A letter allegedly written by an eighteen-year-old girl who committed suicide a few days after Palach claimed that she preferred death after being threatened by enemy agents with disfiguration by acid, unless she, like Palach, complied with their orders. To make the disgusting story more credible, there was even mention of a black Mercedes, its horn ominously blowing three times, driving her to her death. The letter was forced on the press from quarters claiming to be official representatives of the Ministry of the Interior. Radio Moscow naturally broadcast it with great zeal.

The strength that democratic principles acquired in this country during the past year can be measured by our inability to defend what we gained. Democracy, if it is to remain democratic, cannot effectively oppose totalitarian subversion. Here it is even rather astonishing. The leading actors of our drama are in fact not bourgeois democrats, as for instance in pre-Hitler Germany, but members of the highest hierarchy of the Communist Party, who should be versed in the methods of their opponents. And yet, instead of making use of the forces still at their command, in order to disarm those who openly seek their doom, they are doing everything they can to alienate their support, mainly the workers and the young. In this way, they hope to appease their opponents by a show of strength against phantom enemies described as “rightist extremists.”

This is why Jan Palach died. To awaken, if possible, a government moving from one compromise to another and to wake up the people, who must either save what can be saved, or face a return to Stalinism. In view of such a danger, his two demands may seem rather marginal, since Zprávy is de jure an illegal pamphlet and what censorship there is does not add much to our tragedy. The group, however, had a whole list of demands, and each one of the young people was to burn himself for only two of them.

The effect of Palach’s deed cannot be yet fully measured. It has shaken the government and exposed even more its lack of policy. The shock that paralyzed it for a while gave valuable time to the extremist [totalitarian—ed.] underground to stake out yet further claims. The struggle became more venomous and the dangerous confrontation moved yet nearer. Perhaps a certain national unity has been reestablished, but it is a unity that can last only as long as there is an acute sense of emergency. Palach might have saved us from a coup that was supposed to be imminent. The fact is that since his death everyone realized not only the gravity but the horror of the situation, where a nation may any day be burnt at the stake, with the whole world looking on indifferently.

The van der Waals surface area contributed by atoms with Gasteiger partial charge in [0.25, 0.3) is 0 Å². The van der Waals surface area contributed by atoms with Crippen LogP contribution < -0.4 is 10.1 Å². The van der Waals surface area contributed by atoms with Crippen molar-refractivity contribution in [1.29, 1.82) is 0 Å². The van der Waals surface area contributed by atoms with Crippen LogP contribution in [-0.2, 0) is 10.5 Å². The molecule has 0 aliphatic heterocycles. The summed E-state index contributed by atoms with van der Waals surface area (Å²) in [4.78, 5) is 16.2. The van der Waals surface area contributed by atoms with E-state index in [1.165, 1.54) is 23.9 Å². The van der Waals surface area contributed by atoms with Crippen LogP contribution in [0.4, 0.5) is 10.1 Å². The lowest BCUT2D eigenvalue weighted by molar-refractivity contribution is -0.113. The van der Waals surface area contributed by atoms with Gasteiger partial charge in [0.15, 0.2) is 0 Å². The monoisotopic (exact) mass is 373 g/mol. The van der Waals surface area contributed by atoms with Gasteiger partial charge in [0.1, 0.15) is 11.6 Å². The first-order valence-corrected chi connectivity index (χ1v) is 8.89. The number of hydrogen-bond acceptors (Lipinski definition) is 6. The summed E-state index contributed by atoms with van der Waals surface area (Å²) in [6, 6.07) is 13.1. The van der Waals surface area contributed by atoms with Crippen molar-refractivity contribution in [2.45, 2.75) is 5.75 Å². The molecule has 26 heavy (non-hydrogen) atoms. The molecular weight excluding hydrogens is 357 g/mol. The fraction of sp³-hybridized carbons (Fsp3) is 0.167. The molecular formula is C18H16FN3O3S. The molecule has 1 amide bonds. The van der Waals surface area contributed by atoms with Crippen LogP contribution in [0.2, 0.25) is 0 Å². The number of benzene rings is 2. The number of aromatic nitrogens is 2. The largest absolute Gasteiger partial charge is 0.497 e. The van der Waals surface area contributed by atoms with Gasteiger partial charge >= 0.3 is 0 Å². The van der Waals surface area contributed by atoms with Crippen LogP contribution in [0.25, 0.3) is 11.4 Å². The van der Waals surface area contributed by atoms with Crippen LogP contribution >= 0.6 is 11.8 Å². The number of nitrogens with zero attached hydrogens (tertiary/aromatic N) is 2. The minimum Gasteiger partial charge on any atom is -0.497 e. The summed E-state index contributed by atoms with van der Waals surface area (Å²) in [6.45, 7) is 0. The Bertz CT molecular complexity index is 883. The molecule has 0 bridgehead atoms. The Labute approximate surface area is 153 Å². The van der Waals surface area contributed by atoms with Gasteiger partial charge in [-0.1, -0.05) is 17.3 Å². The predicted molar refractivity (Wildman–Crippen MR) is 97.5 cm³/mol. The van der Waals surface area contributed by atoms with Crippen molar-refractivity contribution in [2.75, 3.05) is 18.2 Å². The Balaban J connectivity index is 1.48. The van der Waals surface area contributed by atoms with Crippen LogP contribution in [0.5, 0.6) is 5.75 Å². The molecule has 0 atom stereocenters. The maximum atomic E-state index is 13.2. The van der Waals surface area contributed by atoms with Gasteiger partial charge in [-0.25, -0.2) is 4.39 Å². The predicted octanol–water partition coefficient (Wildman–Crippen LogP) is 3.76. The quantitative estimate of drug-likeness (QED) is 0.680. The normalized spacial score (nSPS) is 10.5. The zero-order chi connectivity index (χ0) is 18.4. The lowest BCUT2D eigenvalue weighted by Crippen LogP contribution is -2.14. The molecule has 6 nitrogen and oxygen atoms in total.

Or not indifferently. With relief. We should have died six months ago. It would have made better headlines, it would have fitted better with the anti-Communist campaign, and, after all, who cares about the Czechs and their socialism with a human face? They are reds, so let them burn.

We know all this and we don’t expect much help. Not since Munich. We make good pictures and good copy. So does a bullfight. What will happen will have to be done or borne by us alone. What it will be is unpredictable. We are not the makers of history, we are only part of it, and this year will probably be full of violent changes. We may yet be saved by an unexpected event. The workers, students, and peasants represent the majority of the population and even though restrictions keep systematically limiting the possibility of a dialogue, they are well informed and united.

The other part of the federalized country, Slovakia, in spite of a more rigid Party line, or perhaps because of it, is less prone to subversion. Doctor Husák, the Party leader, knew how to get rid of old-timers before August, and now is in a relatively safe position. There is less democracy, far less freedom of the press in Slovakia; even Czech papers are scarce there because of their critical attitude toward Dr. Husák’s rule. But this is the tragedy of democracy: we go to bed every night not knowing what horrible awakening to expect. The Slovaks can sleep soundly; muzzled but safe.


What a choice. But there are never only two possibilities. There are also floods, earthquakes, plagues, and fires. Perhaps by the time this gets printed, there will be nothing to discuss any more—or another torch. A different one this time. Or, what we all hope for, a small nation, left in peace to work out a way to live.

This Issue

February 27, 1969